• Mobile Web — AMP and Progressive Web Apps (PWAs) are re-defining modern mobile web development. AMP gets content in front of users fast and PWAs deliver app-focused experiences that are reliable, fast and engaging. We're seeing success stories from all around the world - travel company Wego has rolled out a successful AMP based PWA and Forbes has seen user engagement double since launching a PWA. If you're wondering how good your current web experience is, you can use Lighthouse - an automated tool for measuring web-page quality. Be sure to tune in this afternoon for the Mobile Web: State of the Union talk to hear more about building rich mobile web experiences.

Infrastructure and services to take mobile apps and the Web to the next level

  • Firebase — At last year's I/O, we expanded Firebase to a full mobile development platform with products to help you build your app and grow your business. Over a million developers now use Firebase, and we're doubling down on our efforts to simplify more every-day developer challenges. We're giving more insights to understand app performance through Firebase Performance Monitoring, introducing integration between Hosting and Cloud Functions, adding support for Phone Number Authentication, and continuing to improve Analytics in a number of ways. We've also started open sourcing our SDKs.
  • Mobile web developer certifications — At I/O'16 we launched the Associate Android Developer Certification. This year, we're adding two new certifications for web developers: the Mobile Sites Certification and the Mobile Web Specialist Certification.

Powerful tools to acquire and engage new users; grow successful businesses

  • Google Play Console — We announced several powerful, new features and reports in the Play Console to help developers improve their app's performance, manage releases with confidence, reach a global audience, and grow their business. The Play Console also has a new name, to reflect its broadened business uses, and a fresh look to make it easier to get things done.
  • Android Instant Apps — We opened Android Instant Apps, a new way to run Android apps without requiring installation, to all developers. Now anyone can build and publish an instant app. There are also more than 50 new experiences available for users to try out from a variety of brands, such as Jet, New York Times, Vimeo and Zillow.
  • Payments, Monetization & Ads — We introduced a Google Payment API that enables developers to give their customers the ability to pay in apps and online with credit or debit cards saved to their Google Account. New AdMob integration with Google Analytics for Firebase helps them monetize efficiently and updates to Universal Apps Campaigns will help them grow their user base.

New interfaces to push the limits of what's possible

  • Actions on Google for the Google Assistant — We brought Actions on Google to phones, introduced new features and functionality, improved our SDK and more. We also launched the Actions Console, a new developer console that helps developers work as a team, and collect data on app usage, performance and user discovery patterns. This new console is integrated with the Firebase and Google Cloud consoles.
  • VR and AR at Google — We'll have more to share on the latest Daydream platform features and developer tools during our "VR and AR at Google" session tomorrow (May 18) at 9:30 AM PT in the Amphitheatre and on the livestream.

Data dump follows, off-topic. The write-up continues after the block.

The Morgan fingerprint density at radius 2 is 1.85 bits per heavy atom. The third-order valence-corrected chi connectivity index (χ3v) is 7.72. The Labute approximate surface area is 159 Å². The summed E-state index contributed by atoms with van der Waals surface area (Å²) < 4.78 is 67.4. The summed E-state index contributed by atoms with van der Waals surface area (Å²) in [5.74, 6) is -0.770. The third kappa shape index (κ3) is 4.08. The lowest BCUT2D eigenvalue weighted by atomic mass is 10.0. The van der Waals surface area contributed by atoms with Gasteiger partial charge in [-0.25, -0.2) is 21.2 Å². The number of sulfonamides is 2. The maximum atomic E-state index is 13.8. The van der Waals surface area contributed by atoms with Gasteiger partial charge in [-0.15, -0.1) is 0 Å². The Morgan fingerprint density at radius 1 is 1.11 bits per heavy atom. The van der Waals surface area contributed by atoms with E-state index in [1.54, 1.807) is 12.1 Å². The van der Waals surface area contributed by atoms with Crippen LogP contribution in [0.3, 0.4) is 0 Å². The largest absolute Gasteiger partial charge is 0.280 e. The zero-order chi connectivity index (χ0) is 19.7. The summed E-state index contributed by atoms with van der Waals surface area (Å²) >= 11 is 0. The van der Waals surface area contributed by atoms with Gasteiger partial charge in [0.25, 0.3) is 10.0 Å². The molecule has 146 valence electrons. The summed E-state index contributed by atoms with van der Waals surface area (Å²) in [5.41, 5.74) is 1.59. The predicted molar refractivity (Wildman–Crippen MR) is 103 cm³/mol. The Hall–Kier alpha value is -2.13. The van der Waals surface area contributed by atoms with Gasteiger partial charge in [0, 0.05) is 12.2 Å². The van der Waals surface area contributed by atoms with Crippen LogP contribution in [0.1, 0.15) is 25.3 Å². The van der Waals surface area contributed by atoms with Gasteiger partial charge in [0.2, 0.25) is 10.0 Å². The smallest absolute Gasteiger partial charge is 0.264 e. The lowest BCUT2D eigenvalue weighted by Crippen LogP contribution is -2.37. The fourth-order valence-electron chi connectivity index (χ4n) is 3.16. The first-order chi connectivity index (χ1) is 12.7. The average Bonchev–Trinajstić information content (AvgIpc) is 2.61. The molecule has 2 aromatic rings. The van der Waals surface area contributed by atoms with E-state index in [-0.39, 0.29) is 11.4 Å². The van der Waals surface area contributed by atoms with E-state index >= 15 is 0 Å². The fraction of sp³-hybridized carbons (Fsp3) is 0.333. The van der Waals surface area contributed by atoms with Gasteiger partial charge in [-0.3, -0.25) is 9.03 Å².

It's important to us that developers are successful. In addition to building products that help solve developer challenges, we're on the ground in over 130 countries, growing and expanding the developer community through programs such as Women Techmakers & Google Developer Groups (GDGs). We're also investing in training programs like Google Developers Certification and courses through Udacity and other partners to help developers deepen their technical capability. We're also excited to announce two large multi-product developer events, Google Developer Days, which are planned for Europe (September 2017 in Krakow, Poland) and India (December 2017 in Bangalore, India). If you are interested to find out more, sign up for updates on g.co/gdd2017.
During Google I/O, attendees and viewers have an opportunity to dive deep into a number of these areas with 14 content tracks and 140+ breakout sessions -- covering Android to Assistant to VR -- and all livestreamed. We've also launched over 70 codelabs to get developers up and running with our latest APIs today.
Whether it's Android, Chrome, Play, VR/AR, the Cloud, and the Mobile Web — we're constantly investing in the platforms that connect developers to billions of users around the world. Thank you to the continued support and feedback from the developer community.

Android Announces Support for Kotlin

By Mike Cleron, Director, Android Platform
Today the Android team is excited to announce that we are officially adding support for the Kotlin programming language. Kotlin is a brilliantly designed, mature language that we believe will make Android development faster and more fun. It has already been adopted by several major developers — Expedia, Flipboard, Pinterest, Square, and others — for their production apps. Kotlin also plays well with the Java programming language; the effortless interoperation between the two languages has been a large part of Kotlin's appeal.
The Kotlin plug-in is now bundled with Android Studio 3.0 and is available for immediate download. Kotlin was developed by JetBrains, the same people who created IntelliJ, so it is not surprising that the IDE support for Kotlin is outstanding.
In addition to the IDE support, we're announcing a collaboration with JetBrains to move Kotlin into a non-profit foundation. (Kotlin is already open sourced under Apache2.)